(A)        the claim, allegation or information is factually impossible or clearly erroneous;
(B)        the registered person was not involved in the alleged investment-related sales practice violation, forgery, theft, misappropriation or conversion of funds; or
(C)        the claim, allegation or information is false.

The burden of proof falls on the party seeking expungement to show that these high standards are met.

To reject expungement on the first prong of the expungement standard an arbitration panel need only find that the claims mare factually “possible” and not “clearly erroneous.”  The second prong of the expungement standard applies to situations of mistaken identity, where the wrong person is named in a claim.  According to FINRA this “standard would require an affirmative arbitral finding that the registered person was not involved . . . .”  The final prong of the expungement standard requires that the panel assess whether the claims or allegations are “false.”  If expungement is sought for this reason, the panel must “assess the evidence in the case, make an affirmative finding that the claim, allegation, or information is false.”

The net result is a strong default rule against expungement.  The fact of a customer complaint, whether or not validated by favorable arbitration award or a settlement, does (and should) typically remain on record.  By the same token, all complaints are not created equal.  Just as a broker without any record of complaints still may be a compliance nightmare, a broker with one or few complaints may not turn out to be a compliance problem. 

Department of Labor Fiduciary Rule in Effect as of June 9, 2017; More Conditions Scheduled to Become Effective January 1, 2018

Wednesday, June 14, 2017

Effective June 9, 2017 the U.S. Department of Labor’s “fiduciary rule” took effect. Anyone who handles retirement assets and gives advice (including financial professionals of all types, whether they call themselves brokers, financial advisors, financial planners, or wealth managers) must adhere to new “impartial conduct standards.”

The final rule was released nearly six years after it was first proposed by the Obama administration. The rule is set up to roll out in phases. Other provisions within the rule are scheduled to become effective January 1, 2018.

During the transition period, financial institutions and advisors must adhere to the “impartial conduct standards” which ensure adherence to fiduciary norms and standards of fair dealing. Advisors and financial institutions must give advice that is in the “best interest” of the retirement investor, which has two chief components: prudence and loyalty. Under the prudence standard, the advice must meet a professional standard of care. Under the loyalty standard, the advice must be based on the interests of the customer, rather than the competing financial interests of the advisor or firm. Advisers must also charge no more than reasonable compensation and make no misleading statements about investment transactions, compensation and conflicts of interest.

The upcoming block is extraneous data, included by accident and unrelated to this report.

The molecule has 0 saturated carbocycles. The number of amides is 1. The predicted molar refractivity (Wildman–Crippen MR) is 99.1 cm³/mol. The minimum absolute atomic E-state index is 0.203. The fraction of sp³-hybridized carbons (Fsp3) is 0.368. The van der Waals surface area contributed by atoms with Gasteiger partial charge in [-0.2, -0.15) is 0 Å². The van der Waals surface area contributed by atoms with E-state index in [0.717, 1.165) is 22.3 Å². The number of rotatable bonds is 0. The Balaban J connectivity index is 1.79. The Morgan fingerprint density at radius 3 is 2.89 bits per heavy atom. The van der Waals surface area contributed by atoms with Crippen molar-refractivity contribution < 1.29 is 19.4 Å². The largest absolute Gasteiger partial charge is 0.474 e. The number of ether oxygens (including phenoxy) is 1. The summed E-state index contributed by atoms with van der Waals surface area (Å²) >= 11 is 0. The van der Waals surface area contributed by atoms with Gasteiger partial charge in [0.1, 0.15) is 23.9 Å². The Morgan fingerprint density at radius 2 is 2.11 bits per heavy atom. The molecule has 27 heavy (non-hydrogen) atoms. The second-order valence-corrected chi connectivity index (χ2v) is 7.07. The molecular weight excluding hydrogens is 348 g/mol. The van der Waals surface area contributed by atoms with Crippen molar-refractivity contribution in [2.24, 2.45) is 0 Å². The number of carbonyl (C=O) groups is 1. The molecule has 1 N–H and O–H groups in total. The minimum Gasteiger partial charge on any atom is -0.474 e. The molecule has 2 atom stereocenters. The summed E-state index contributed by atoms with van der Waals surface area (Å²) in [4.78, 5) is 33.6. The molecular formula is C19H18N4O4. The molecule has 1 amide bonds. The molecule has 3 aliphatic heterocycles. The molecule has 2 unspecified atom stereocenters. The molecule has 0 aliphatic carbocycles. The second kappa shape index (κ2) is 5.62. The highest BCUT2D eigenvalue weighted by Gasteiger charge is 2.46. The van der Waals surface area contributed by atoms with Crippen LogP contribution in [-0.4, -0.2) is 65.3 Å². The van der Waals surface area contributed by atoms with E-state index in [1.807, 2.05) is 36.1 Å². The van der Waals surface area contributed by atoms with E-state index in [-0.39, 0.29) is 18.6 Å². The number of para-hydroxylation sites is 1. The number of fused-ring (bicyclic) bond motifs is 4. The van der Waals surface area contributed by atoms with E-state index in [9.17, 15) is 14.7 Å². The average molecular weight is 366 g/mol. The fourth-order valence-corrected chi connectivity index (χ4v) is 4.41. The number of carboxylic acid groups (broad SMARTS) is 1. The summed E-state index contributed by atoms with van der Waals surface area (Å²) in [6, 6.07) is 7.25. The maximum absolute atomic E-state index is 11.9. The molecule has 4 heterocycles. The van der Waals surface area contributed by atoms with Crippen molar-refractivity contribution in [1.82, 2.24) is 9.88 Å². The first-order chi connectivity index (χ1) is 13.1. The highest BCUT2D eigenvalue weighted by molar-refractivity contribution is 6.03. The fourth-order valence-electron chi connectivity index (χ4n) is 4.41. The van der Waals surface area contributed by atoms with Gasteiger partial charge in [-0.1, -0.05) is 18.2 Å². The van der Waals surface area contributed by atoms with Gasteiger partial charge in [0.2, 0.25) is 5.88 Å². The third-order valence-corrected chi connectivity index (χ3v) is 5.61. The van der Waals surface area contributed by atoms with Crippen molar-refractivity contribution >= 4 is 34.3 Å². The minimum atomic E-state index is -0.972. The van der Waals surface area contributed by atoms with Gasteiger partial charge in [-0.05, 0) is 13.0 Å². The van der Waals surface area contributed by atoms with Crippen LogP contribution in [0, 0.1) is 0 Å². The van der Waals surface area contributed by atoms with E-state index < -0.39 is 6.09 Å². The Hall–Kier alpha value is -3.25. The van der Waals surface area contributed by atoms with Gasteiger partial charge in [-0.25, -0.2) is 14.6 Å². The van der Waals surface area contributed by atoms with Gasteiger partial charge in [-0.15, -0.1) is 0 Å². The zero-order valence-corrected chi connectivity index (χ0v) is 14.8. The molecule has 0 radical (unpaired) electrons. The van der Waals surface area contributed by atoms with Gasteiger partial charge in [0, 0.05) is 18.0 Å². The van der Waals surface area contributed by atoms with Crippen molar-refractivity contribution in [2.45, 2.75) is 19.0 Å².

If you thought the above was already required, you are not alone. Under many circumstances, including with respect to most “wrap” accounts, discretionary accounts, and where the broker has exercised de facto control over an account, a broker already owed a fiduciary duty.  In addition, this change better aligns public expectations with legal realities.   According to TIME.COM, nearly half (46%) of Americans believe that all financial advisors were already required to always act in their clients’ best interest.

Per Supreme Court, Anti-Discrimination Principles Apply to Arbitration Agreements

Thursday, May 25, 2017

In a decision that seems to draw inspiration from equal protection jurisprudence, the Supreme Court has reiterated that federal law bars discrimination against arbitration agreements.  State law rules that "single out" arbitration agreements for "disfavored treatment" violate federal law.  The opinion, Kindred Nursing Centers, L.P. v. Clark, 581 U.S. __ (2017), reinforces and strengthens a line of Supreme Court precedent making clear that arbitration agreements receive special protection by virtue of the Federal Arbitration Act and that state attempts to nibble away at such agreements will not stand.

The underlying case involved a family's attempt to have a jury decide whether a nursing home provided bad care to their relatives, causing their deaths.  The Kentucky Supreme Court declined to apply an arbitration clause contained in nursing home paperwork, under a state law rule that effectively singled out arbitration agreements for special (disfavored) treatment.

On appeal, the Supreme Court said that any state law rule that "on its face" or "covertly" disfavors arbitration agreements violates the Federal Arbitration Act.  The Court also made clear that the same anti-discrimination-in-arbitration principle applies to contract formation and contract enforcement.

The bottom line is that any state court interpreting the scope, application, or enforcement of an arbitration agreement -- or pretty much anything about arbitration agreements -- had better rely on case law having nothing to do with arbitration agreements and show that it treats other garden variety types of contracts the same way that it treats contracts to arbitrate.